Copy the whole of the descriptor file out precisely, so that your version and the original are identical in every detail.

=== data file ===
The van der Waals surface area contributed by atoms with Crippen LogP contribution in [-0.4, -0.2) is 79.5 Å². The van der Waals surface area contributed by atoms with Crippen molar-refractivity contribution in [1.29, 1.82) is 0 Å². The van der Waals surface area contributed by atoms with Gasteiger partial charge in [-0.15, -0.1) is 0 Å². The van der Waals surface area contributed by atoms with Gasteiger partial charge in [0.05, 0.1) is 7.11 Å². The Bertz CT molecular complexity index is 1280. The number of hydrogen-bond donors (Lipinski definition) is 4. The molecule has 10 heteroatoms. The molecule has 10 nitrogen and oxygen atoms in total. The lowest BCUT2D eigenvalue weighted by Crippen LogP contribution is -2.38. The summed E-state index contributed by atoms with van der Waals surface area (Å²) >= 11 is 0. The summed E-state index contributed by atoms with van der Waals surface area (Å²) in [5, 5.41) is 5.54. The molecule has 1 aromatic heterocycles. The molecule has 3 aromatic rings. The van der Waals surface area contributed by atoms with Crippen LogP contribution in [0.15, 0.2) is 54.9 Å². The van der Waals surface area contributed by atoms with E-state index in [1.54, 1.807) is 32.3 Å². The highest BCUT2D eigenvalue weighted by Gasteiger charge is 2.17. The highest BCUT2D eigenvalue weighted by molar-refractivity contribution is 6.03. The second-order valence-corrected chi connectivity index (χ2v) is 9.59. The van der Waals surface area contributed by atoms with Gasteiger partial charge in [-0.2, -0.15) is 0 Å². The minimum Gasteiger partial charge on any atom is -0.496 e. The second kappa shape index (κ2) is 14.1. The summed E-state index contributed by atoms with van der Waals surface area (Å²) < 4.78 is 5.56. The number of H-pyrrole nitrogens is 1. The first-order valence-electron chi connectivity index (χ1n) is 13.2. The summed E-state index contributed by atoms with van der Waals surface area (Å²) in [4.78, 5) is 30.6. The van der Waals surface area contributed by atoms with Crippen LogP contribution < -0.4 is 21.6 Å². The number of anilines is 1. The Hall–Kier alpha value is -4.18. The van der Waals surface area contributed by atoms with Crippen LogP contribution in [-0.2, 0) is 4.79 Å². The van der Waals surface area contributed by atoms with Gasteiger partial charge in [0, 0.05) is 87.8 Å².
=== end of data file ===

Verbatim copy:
The van der Waals surface area contributed by atoms with Crippen LogP contribution in [-0.4, -0.2) is 79.5 Å². The van der Waals surface area contributed by atoms with Crippen molar-refractivity contribution in [1.29, 1.82) is 0 Å². The van der Waals surface area contributed by atoms with Gasteiger partial charge in [-0.15, -0.1) is 0 Å². The van der Waals surface area contributed by atoms with Gasteiger partial charge in [0.05, 0.1) is 7.11 Å². The Bertz CT molecular complexity index is 1280. The number of hydrogen-bond donors (Lipinski definition) is 4. The molecule has 10 heteroatoms. The molecule has 10 nitrogen and oxygen atoms in total. The lowest BCUT2D eigenvalue weighted by Crippen LogP contribution is -2.38. The summed E-state index contributed by atoms with van der Waals surface area (Å²) >= 11 is 0. The summed E-state index contributed by atoms with van der Waals surface area (Å²) in [5, 5.41) is 5.54. The molecule has 1 aromatic heterocycles. The molecule has 3 aromatic rings. The van der Waals surface area contributed by atoms with Crippen LogP contribution in [0.15, 0.2) is 54.9 Å². The van der Waals surface area contributed by atoms with E-state index in [1.54, 1.807) is 32.3 Å². The highest BCUT2D eigenvalue weighted by Gasteiger charge is 2.17. The highest BCUT2D eigenvalue weighted by molar-refractivity contribution is 6.03. The second-order valence-corrected chi connectivity index (χ2v) is 9.59. The van der Waals surface area contributed by atoms with Gasteiger partial charge in [-0.2, -0.15) is 0 Å². The minimum Gasteiger partial charge on any atom is -0.496 e. The second kappa shape index (κ2) is 14.1. The summed E-state index contributed by atoms with van der Waals surface area (Å²) < 4.78 is 5.56. The number of H-pyrrole nitrogens is 1. The first-order valence-electron chi connectivity index (χ1n) is 13.2. The summed E-state index contributed by atoms with van der Waals surface area (Å²) in [4.78, 5) is 30.6. The van der Waals surface area contributed by atoms with Crippen LogP contribution < -0.4 is 21.6 Å². The number of anilines is 1. The Hall–Kier alpha value is -4.18. The van der Waals surface area contributed by atoms with Crippen LogP contribution in [-0.2, 0) is 4.79 Å². The van der Waals surface area contributed by atoms with Gasteiger partial charge in [0, 0.05) is 87.8 Å².